News Columns & Blogs

Rays’ Morrison right at home managing Stone Crabs


Opening night for the Charlotte Stone Crabs. The entire town turned out, it seemed.

The boss man, Cal Ripken Jr., was in the ballpark.

So was boss man junior, which is what the B.J. in B.J. Upton stands for.

Melvin Emmanuel Upton played center field and made five trips to the plate Friday as the Crabs leadoff hitter during the first game in franchise history. He was 0-for-2 with two walks and was hit by a pitch. The Crabs lost.

No one seemed to mind, except maybe the Crabs.

There were trivia questions and crab races for kids.

A guy twisted balloons in all shapes, including, it appeared, a catcher’s mask, which was a hit with the kids.

Ripken, who co-owns the team, signed a few autographs. So did Upton.

“Pretty good stuff,” said Crabs manager Jim Morrison, who lives in Bradenton with his wife, Nan, and their children.

Morrison is a little closer to home now, having spent the past two seasons managing the Rays’ Single-A team in Vero Beach. He’s renting a condo near the Myakka River, just a long fly ball from Charlotte Sports Park.

This is Morrison’s 25th season in pro baseball, and it’s no different than his first.

“New opportunities,” he said.

Hey, he got to write Upton’s name on the lineup card. That’s always fun.

“Good and bad,” Morrison said. “I wish he were up with the big club.”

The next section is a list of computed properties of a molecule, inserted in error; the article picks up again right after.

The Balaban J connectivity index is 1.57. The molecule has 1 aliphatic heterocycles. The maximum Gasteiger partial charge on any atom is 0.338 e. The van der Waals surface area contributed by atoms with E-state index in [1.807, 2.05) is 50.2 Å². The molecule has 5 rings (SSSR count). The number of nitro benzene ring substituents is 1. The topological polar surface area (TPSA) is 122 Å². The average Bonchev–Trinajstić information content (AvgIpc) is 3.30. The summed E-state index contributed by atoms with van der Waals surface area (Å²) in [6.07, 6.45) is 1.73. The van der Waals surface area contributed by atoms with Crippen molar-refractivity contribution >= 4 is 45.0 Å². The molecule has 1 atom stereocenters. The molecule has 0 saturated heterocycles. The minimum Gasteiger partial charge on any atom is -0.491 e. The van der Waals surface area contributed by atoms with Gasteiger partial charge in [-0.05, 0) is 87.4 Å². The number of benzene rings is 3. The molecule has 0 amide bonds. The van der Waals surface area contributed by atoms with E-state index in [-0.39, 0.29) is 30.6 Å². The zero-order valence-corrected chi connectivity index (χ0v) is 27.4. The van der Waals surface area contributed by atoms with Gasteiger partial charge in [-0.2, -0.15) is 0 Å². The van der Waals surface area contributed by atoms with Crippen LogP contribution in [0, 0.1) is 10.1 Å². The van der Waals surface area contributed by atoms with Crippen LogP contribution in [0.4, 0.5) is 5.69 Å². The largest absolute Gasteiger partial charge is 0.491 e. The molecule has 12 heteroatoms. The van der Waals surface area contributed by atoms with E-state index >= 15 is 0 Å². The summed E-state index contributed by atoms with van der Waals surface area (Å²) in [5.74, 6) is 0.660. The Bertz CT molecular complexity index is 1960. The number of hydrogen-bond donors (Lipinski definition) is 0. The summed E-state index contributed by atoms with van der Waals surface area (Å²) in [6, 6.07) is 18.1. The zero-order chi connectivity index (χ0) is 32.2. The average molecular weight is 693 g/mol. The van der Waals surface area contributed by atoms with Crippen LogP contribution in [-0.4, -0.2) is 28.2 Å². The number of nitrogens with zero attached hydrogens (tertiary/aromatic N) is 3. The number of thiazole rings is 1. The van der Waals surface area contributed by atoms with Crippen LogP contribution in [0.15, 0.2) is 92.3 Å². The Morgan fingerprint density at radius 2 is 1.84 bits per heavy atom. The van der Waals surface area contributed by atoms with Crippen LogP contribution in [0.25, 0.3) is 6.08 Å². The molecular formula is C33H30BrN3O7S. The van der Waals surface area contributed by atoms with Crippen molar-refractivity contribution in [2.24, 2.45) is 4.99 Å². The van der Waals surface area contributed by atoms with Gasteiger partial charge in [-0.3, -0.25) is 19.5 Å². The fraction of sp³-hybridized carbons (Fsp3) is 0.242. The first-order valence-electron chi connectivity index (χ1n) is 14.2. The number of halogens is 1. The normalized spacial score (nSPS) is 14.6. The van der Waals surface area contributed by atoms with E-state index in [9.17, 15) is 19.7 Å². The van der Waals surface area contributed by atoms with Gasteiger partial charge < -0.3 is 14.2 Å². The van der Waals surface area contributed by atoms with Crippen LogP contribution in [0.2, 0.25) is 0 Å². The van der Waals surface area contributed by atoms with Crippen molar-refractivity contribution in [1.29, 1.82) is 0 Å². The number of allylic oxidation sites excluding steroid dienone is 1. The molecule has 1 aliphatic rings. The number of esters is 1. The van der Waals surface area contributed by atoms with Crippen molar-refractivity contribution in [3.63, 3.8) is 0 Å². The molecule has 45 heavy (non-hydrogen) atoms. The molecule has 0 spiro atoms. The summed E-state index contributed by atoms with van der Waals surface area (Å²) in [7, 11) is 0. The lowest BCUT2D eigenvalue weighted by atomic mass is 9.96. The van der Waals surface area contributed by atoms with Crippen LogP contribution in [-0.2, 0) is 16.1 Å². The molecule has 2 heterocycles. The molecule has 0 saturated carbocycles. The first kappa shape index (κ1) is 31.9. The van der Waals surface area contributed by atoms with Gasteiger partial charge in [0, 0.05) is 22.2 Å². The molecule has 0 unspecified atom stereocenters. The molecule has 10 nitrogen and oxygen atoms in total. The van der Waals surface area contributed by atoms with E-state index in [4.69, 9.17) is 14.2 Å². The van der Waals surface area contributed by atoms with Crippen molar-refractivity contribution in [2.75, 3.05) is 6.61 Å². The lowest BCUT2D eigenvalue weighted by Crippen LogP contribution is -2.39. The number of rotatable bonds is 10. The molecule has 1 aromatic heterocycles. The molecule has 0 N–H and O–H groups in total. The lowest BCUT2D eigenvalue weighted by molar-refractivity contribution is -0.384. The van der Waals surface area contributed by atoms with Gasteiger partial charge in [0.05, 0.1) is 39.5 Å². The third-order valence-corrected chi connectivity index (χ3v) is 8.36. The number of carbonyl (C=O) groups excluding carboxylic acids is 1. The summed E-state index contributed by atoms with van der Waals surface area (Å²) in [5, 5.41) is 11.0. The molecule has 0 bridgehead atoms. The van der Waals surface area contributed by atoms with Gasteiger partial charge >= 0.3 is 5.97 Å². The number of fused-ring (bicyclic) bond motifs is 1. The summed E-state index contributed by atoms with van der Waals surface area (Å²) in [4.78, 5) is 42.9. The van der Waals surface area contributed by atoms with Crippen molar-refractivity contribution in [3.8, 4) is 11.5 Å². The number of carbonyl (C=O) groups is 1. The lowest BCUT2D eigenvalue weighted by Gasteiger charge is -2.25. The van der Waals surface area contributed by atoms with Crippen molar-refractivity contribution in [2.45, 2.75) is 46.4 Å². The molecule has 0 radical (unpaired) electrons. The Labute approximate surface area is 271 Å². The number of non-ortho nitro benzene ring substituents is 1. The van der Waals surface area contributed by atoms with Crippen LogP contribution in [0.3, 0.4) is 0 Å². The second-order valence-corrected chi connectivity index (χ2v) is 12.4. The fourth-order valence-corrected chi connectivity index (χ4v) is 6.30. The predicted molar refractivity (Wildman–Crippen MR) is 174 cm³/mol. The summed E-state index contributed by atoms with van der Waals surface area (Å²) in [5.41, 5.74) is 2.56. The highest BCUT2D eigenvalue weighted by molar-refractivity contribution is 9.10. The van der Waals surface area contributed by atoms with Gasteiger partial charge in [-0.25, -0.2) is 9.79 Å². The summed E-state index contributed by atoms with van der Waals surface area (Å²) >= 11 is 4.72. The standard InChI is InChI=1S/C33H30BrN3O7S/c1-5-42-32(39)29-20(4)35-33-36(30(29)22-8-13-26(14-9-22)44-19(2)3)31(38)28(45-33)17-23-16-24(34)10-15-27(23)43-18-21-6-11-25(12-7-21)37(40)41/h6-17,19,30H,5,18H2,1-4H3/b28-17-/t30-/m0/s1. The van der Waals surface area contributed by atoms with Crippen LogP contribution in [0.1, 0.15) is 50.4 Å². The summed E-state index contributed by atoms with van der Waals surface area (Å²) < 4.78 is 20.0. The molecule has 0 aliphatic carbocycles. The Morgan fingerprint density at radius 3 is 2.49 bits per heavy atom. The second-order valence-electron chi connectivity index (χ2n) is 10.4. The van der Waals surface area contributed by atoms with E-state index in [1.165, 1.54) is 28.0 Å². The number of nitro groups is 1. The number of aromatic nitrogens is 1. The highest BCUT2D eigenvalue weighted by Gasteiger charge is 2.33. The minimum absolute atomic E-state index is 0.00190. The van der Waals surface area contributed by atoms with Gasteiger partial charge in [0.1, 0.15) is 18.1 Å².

Upton will be back with the Rays on Monday. He needed three games with the Crabs last week to play himself back into game shape.

Morrison was fine with that. Just as he was fine with writing Scott Kazmir’s name on the lineup card last season, and Dioner Navarro and Ben Zobrist and Matt Garza and Rocco Baldelli.

He welcomes the occasional major leaguer passing through on a minor league rehab assignment.

It’s good for his players to interact with a big leaguer.

“Always a good learning lesson,” Morrison said.

The washout rate in the minor leagues is overwhelming. Ripken admitted as much before the game when he said a number of Crabs are likely starting their last season of pro ball.

If so, Ripken wants them to look back someday and say the year they spent in Port Charlotte was the best year of their pro career.

Minor league baseball is as much about the balloon man as it is the power-hitting first baseman.

Ripken is concerned about what happens in the stands. The bases may be loaded late in a one-run game, but he knows a lot of fans are looking forward to the between-innings T-shirt toss, and who doesn’t want a free shirt?

Morrison is concerned with pitch selection and pitch location and whether his third baseman guard the line or not.

It’s a new season, and Morrison is just as excited as his players.

“I’m excited. I enjoy watching the young men be able to go out and play and how excited they are,” Morrison said. “I may not show it as much as they do, but I’m excited inside.”

Pretty good stuff.